Not Signed-In
Which clippings match 'Inorganic Refuse' keyword pg.1 of 1
12 AUGUST 2013

A proof of concept of technology which is born to die

"John Rogers is a professor of Materials Science and Engineering at the university. Rogers says the goal of the 'born to die' program is to design transient technology that can dissolve at the end of its useful life, thus saving space in landfills and reducing waste. The research team isn't there yet. But it has designed a chip built on a thin film of silk that dissolves when hit with water."

(Associated Press)



applied research • Associated Press • born to die • design innovationdesign intelligencedesign responsibilitydisposable consumption • dissolvable materials • e-wasteelectronicsend of lifeimpermanenceinorganic refuse • John Rogers • material interventionsmaterial worldmaterials sciencenew materialsobsolescenceproof of conceptself-destroyingself-destructing • silk • thin filmthrow-away • transient tech • transient technology • University of IllinoisUniversity of Illinois at Urbana-Champaign • useful life • water soluble


Simon Perkins
29 AUGUST 2005

Rosalie Gascoigne: Bricoleur

"Claude Levi Strauss once described the artist as a bricoleur, the one who, when the rest of the nomadic tribe has moved on, remains among the discards of little value, the bric–a–brac which has been left behind by his/her more pragmatic kinsmen, those scraps of bright fabric, Pointed firesticks, a cracked cooking pot, chicken skulls. From these disparate objects the bricoleur creates a work of art something which pleases the eye, gives them a good 'read', as Rosalie Gascoigne described the way she looked and looked and looked again at her work in process. Nobody had a better eye than she for creating wonders from the 'inorganic refuse' of humanity and discards of nature: old faded Schweppes boxes, swan feathers, great grey sheets of corrugated iron abandoned in tips or tossed aside in the sun–burnt scrubby country around Canberra which she grew to love. She hated the word 'junk'. It was an insult to the treasures she found or begged, and lugged home to transform into works of subtle mystery, strong contrasts of textures, shapes and colours; beauty where one did not expect to find it. She says somewhere, (and incidentally I have never known an artist speak about their work with such endearing clarity) that she never used anything that had not been 'open to the weather'."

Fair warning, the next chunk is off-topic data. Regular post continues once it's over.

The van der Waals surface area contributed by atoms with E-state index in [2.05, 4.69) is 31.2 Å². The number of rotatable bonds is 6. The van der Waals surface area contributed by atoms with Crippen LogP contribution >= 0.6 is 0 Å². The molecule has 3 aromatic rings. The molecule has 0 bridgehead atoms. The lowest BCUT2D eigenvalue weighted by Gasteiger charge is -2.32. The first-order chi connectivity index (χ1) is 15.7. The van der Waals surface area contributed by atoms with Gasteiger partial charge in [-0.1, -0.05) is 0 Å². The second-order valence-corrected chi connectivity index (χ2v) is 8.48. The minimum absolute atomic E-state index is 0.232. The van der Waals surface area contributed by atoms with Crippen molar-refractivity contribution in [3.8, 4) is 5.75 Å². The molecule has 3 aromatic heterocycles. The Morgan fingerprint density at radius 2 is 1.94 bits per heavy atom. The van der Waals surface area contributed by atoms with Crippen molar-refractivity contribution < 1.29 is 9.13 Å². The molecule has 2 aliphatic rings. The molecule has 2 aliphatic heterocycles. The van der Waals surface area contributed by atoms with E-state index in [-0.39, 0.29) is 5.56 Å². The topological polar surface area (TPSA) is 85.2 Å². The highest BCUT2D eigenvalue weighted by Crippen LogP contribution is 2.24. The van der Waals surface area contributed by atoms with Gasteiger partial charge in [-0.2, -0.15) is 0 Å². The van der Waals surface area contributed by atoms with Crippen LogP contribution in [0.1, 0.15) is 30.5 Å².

(Barbara Anderson)

O'Brien, G., D. Thomas, et al. (2004). Rosalie Gascoigne: Plain Air. Wellington, Aotearoa New Zealand, City Gallery Wellington in association with Victoria University Press.



Aotearoa New ZealandartistAustralia • bric-a-brac • bricoleurCanberraClaude Levi-Strauss • Daniel Thomas • discarded • Gregory O'Brien • inorganic refuseNew Zealand artist • Rosalie Gascoigne • signagestreet sign

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